Moving from a training culture to a learning culture: Belinda Liu, Schneider Electric
- 5 Min Read
Belinda Liu, SVP, Learning Solutions, Schneider Electric, gives her top tips for creating a learning culture in your organisation.
Businesses are slowly beginning to realise the potential of moving away from a training-based approach and instead embedding learning into their culture. But the process is not simple and can be wrought with challenges.
From the new generation making their way into the workforce with their own preferences and ideas about learning, to rapidly advancing technologies, it may not be easy for a company to suddenly change direction in this way.
Drawing on her own experiences as SVP Learning Solutions, Schneider Electric. Belinda Liu spoke to HRD Connect about how to approach some of these challenges and help drive a learning-based culture.
How are you going about integrating learning into the day-to-day?
We are still probably grappling with the whole training culture versus learning culture. But we have an aspiration to encourage everyone to learn every day. It’s one of our core values.
But one of the things I’m encouraged by is that one of our priorities in 2020 for learning is how to bring learning in the flow of life and work. I think part of that is breaking the mindset, or the dominant logic, that learning equals training, or training equals learning, and actually encouraging folks to talk about learning every day. Learning could be, for example, us talking and then maybe reflecting on it or me reading an article and then sharing it with my colleagues and saying, “Hey, what did you learn today?”.
I think for us, it’s very much about how you break the existing mindset about learning. It doesn’t have to be just e-learning, it doesn’t have to be in a classroom, it doesn’t have to be something that you might usually count to be learning. No, it can be actually learning every day, learning from each other, learning at the end of the meeting or learning from a customer. That’s what we’re trying to encourage.
So, there’s a big cultural element to it. But then there’s also I think, a technological element as well.
Have you had any difficulty in convincing other parts of the business that this is something worth investing in?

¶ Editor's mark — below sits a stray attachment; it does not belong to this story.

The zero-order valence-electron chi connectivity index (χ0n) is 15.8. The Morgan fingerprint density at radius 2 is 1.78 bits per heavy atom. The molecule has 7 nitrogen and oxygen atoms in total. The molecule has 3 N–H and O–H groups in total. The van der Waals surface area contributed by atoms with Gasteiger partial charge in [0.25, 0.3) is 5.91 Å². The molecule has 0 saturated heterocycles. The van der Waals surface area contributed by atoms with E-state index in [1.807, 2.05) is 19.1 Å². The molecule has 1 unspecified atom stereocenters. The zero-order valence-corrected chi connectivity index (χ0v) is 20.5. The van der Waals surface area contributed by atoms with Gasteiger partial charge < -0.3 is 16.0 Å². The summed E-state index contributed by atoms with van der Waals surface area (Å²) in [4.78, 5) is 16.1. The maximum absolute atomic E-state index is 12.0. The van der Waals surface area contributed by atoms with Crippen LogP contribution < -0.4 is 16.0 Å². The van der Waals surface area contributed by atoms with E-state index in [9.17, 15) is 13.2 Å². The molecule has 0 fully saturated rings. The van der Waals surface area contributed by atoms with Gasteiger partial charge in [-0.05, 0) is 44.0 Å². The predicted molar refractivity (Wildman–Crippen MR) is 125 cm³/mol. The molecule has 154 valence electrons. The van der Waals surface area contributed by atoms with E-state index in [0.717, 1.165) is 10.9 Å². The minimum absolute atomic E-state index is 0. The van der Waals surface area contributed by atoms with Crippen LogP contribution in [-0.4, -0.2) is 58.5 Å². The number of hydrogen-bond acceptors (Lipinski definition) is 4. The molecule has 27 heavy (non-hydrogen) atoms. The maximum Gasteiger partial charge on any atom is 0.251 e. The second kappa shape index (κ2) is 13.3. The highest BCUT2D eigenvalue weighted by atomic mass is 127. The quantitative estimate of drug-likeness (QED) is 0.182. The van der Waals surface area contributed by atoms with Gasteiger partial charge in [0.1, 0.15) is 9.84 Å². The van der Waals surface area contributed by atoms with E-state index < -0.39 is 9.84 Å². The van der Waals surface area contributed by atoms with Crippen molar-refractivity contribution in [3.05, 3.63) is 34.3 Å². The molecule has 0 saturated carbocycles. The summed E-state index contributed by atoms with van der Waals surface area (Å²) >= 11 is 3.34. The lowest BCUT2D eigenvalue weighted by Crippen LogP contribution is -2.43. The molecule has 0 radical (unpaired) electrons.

‘Learn every day’ is one of our core values and we just we brought that to the organization 12 months ago. I think that the reason we did that is because of a realization that we don’t learn every day. We don’t have that culture of learning from each other and then sharing it, recognising that there are learning moments every day. We don’t do that right now. So, we thought, let’s elevate ‘learn every day’ into one of our corporate values.
So, it’s kind of top of mind for everyone. For individuals, for teams and also for managers. So, I think that helps, just getting it into our language, getting it into what we expect from each other as far as our values are concerned.
We’re still in that journey of helping people to understand that you can learn in your daily work, and it doesn’t just need to be compartmentalized. But there’s still a really good place for that type of learning as well, that formal learning. If there’s a certification or if there’s an onboarding experience, it’s still good to preserve that time for learning.
It’s a little bit of all these pieces together. It’s the cultural piece, it’s the conversations, it’s making sure that it’s so much embedded into our expectations of everyone. It’s really powerful when ‘learn every day’ is one of the values.
How do you determine the most effective way to help people to learn?
I think everyone has a different preference with how they prefer to learn. Some folks prefer to learn through video. Some folks prefer to learn through reading. Other folks prefer to learn when they’re sharing with each other.
We talk about ‘learn, apply, share’. So, first we learn something. it might be a new piece of knowledge or a new skill. Then we have to try it, have a go. And then we share it, which is our hashtag, ‘What did you learn today?’. We believe that through just asking that simple question of yourself or when you ask others, you are going deeper with your learning. It forces you to have a think about it.
So, I think it’s about all these different types of learning. It’s really depending on the individual. But for us, it’s about that reflection on the learning. Regardless if you learnt it through e-learning or reading or a five-minute micro learning, it doesn’t matter – it’s the reflection on what you actually learned from it that counts.
What advice would you give to anyone wanting to kickstart a new learning program?
Being clear around the purpose and the vision for learning to address is really, really important.
Is the learning for the topic of compliance and because we need to protect? Okay, so then that is the objective and we’re clear. Is it to build culture and encourage dialogue? Okay, so then what’s the learning experience that we need to bring here? Those two learning experiences are very different.
People may be thinking: ‘I just need to do more e-learning, or I need to get more digital learning out there, or I need to do VR, because it’s a buzzy thing out there right now’. Well, why are you trying to do this? What problem are we trying to solve? What is the intention? And then come back to it and ask, ‘is this the best approach?’.
For me, when I was thinking about it, it was important to be very clear on purpose and be very clear on vision. Otherwise we can fall into the trap of the shiny new toy or the stakeholders only asking to do it like this, then you lose sight of what was your intention.